By: Alessandro Viassone
The implementation of Agile processes leads to higher workplace satisfaction. Especially in the software development environment, individuals find experiences in Agile environments more rewarding than in other organizational settings. In the IT sector particularly, there is the general perception that the “lighter” methodologies, with their reduction of rigid practices, have increased workers’ satisfaction. Among the most popular Agile approaches such as Crystal Clear and Extreme Programming, there is Scrum; the most implemented in the software development sector because its higher project success ratio in the area.
The term Scrum refers to an agile framework designed to guide teams in iterative and incremental product deliveries which focus is on “the use of an empirical process that allows teams to respond rapidly, efficiently, and effectively to change” (Sliger 2011). Scrum arose in the last half of the 1990s to substitute conventional project management practices in the software industry because of the need to cope with the unpredictability and the uncertainties in requirements and technologies. Adopting the name from Rugby, Takeuchi and Nonaka have first used the term “Scrum” to indicate a hyper-productive development process meant to deal with complicated software and product development through intentional iterations and incremental processes (Takeuchi and Nonaka 1986; Cho 2008).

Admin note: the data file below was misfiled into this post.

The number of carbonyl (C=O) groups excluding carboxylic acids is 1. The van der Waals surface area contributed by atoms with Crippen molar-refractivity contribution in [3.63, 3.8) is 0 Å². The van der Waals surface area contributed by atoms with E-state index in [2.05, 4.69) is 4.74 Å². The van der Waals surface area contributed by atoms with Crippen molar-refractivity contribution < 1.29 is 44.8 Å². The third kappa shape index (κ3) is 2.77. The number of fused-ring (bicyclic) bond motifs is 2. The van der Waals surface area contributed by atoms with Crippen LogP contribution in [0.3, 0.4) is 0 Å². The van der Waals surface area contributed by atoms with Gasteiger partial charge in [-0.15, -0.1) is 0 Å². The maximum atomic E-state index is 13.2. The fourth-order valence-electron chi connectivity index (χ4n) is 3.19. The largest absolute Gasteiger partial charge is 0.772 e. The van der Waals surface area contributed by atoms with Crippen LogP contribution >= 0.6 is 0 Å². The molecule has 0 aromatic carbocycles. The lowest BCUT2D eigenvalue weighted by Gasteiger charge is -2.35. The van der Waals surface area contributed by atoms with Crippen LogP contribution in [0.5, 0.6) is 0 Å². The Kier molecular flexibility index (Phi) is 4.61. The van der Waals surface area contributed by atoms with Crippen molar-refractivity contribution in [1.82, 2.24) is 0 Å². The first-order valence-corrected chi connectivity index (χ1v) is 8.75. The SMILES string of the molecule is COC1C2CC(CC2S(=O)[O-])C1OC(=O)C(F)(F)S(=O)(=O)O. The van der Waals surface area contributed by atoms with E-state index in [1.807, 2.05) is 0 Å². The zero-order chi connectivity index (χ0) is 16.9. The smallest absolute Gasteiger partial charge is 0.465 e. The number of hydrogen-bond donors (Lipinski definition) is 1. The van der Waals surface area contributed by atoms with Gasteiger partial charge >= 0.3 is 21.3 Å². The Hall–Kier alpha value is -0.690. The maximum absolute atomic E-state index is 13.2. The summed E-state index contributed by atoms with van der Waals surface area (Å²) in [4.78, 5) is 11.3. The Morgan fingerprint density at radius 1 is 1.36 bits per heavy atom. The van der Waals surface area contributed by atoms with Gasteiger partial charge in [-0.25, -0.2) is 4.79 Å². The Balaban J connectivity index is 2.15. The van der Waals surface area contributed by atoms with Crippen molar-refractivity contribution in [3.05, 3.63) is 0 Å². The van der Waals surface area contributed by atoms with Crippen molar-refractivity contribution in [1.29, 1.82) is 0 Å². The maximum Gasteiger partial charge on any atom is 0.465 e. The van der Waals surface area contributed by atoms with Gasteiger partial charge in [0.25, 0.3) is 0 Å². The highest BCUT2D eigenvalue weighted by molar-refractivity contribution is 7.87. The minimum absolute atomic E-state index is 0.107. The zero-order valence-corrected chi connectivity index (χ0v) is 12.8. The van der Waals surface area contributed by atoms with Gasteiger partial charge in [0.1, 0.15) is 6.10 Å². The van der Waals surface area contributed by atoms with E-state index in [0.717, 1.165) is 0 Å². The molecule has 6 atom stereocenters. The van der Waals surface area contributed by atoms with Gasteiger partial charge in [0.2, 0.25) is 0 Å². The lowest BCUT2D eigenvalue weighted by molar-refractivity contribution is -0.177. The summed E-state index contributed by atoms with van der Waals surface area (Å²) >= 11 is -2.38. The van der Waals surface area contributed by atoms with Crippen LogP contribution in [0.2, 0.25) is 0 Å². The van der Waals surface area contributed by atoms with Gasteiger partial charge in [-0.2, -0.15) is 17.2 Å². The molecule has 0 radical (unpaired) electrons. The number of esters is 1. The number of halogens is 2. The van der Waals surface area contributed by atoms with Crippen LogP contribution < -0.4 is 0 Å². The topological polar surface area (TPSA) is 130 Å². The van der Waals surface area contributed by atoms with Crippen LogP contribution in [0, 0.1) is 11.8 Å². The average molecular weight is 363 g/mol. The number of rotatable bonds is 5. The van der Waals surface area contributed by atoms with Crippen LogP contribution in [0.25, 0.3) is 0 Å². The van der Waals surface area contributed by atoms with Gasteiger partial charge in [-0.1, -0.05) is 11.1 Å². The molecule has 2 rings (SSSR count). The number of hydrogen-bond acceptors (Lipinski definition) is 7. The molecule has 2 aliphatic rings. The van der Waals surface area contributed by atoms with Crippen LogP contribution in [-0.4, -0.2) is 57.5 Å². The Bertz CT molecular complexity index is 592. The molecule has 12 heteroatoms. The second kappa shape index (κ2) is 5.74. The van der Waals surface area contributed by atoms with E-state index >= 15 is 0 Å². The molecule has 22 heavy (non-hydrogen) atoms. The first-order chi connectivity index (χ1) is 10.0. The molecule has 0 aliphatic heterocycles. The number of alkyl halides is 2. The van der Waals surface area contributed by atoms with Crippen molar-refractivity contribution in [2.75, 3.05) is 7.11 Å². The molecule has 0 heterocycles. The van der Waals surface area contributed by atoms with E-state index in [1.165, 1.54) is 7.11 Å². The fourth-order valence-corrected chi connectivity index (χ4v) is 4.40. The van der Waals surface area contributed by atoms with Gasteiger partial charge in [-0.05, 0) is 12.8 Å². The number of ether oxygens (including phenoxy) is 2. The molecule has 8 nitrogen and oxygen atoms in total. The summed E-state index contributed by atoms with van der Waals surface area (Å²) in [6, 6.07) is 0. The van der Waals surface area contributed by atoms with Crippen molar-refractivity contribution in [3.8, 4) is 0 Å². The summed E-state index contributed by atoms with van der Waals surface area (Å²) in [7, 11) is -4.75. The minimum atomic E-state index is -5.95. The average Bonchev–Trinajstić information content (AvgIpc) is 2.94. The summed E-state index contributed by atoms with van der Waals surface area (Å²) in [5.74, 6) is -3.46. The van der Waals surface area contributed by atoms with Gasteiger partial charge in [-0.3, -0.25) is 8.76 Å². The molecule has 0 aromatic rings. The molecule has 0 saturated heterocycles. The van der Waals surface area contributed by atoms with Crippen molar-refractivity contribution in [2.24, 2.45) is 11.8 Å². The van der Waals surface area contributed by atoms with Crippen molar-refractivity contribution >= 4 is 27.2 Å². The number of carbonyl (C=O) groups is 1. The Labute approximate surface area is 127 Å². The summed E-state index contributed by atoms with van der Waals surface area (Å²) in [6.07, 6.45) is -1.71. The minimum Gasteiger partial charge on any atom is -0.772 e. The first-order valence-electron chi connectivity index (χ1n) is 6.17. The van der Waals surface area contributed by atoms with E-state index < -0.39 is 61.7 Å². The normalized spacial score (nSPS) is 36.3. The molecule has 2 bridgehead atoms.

Influenced by Boehm’s spiral model (1988), Scrum encapsulates daily software engineers’ practices into a specific framework becoming more a management methodology in comparison with other Agile practices like Extreme Programming. Scrum can be considered a “workplace innovation”, practice which empowers employees in decision-making and idea sharing processes. Providing a simple delivery structure rather than specific practices, Scrum is team-oriented, leaving the team to determine the necessary methodologies to achieve objectives.
The Scrum ideology is to embrace iterative and incremental practices, delivering objectives more frequently and adapting projects to external changes and uncertainty. The team works following a pace set by short cycles called Sprints, meeting and discussing every day about the milestones to deliver within the current Sprint and which problems and obstacles have to be removed to proceed to the project success. Scrum is based on roles – the Product Owner, the Team and the ScrumMaster – ceremonies – the Kickoff, the Sprint Planning Meeting, the Sprint, the Daily Scrum and the Sprint Review Meeting – and artifacts – the Product Backlog, the Sprint Backlog, and the Burndown Chart.